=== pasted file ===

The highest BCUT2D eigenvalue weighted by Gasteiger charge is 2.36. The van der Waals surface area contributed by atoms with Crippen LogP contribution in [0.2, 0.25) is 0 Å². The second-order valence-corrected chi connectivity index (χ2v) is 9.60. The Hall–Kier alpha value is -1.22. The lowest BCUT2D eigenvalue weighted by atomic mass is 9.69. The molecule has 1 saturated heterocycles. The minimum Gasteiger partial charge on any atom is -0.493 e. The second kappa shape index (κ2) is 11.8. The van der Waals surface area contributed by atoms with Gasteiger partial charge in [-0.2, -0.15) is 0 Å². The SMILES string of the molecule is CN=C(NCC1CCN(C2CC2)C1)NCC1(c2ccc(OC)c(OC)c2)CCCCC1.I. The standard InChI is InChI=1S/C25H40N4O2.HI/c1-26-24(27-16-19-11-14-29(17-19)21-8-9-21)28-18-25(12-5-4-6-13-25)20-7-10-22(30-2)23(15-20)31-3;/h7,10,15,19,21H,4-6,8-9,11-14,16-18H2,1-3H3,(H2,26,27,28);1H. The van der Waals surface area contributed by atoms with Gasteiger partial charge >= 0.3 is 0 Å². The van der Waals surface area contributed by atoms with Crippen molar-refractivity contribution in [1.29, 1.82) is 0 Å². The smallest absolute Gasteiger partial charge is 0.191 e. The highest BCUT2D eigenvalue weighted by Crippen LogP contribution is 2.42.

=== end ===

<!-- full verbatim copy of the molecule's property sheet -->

The highest BCUT2D eigenvalue weighted by Gasteiger charge is 2.36. The van der Waals surface area contributed by atoms with Crippen LogP contribution in [0.2, 0.25) is 0 Å². The second-order valence-corrected chi connectivity index (χ2v) is 9.60. The Hall–Kier alpha value is -1.22. The lowest BCUT2D eigenvalue weighted by atomic mass is 9.69. The molecule has 1 saturated heterocycles. The minimum Gasteiger partial charge on any atom is -0.493 e. The second kappa shape index (κ2) is 11.8. The van der Waals surface area contributed by atoms with Gasteiger partial charge in [-0.2, -0.15) is 0 Å². The SMILES string of the molecule is CN=C(NCC1CCN(C2CC2)C1)NCC1(c2ccc(OC)c(OC)c2)CCCCC1.I. The standard InChI is InChI=1S/C25H40N4O2.HI/c1-26-24(27-16-19-11-14-29(17-19)21-8-9-21)28-18-25(12-5-4-6-13-25)20-7-10-22(30-2)23(15-20)31-3;/h7,10,15,19,21H,4-6,8-9,11-14,16-18H2,1-3H3,(H2,26,27,28);1H. The van der Waals surface area contributed by atoms with Gasteiger partial charge >= 0.3 is 0 Å². The van der Waals surface area contributed by atoms with Crippen molar-refractivity contribution in [1.29, 1.82) is 0 Å². The smallest absolute Gasteiger partial charge is 0.191 e. The highest BCUT2D eigenvalue weighted by Crippen LogP contribution is 2.42.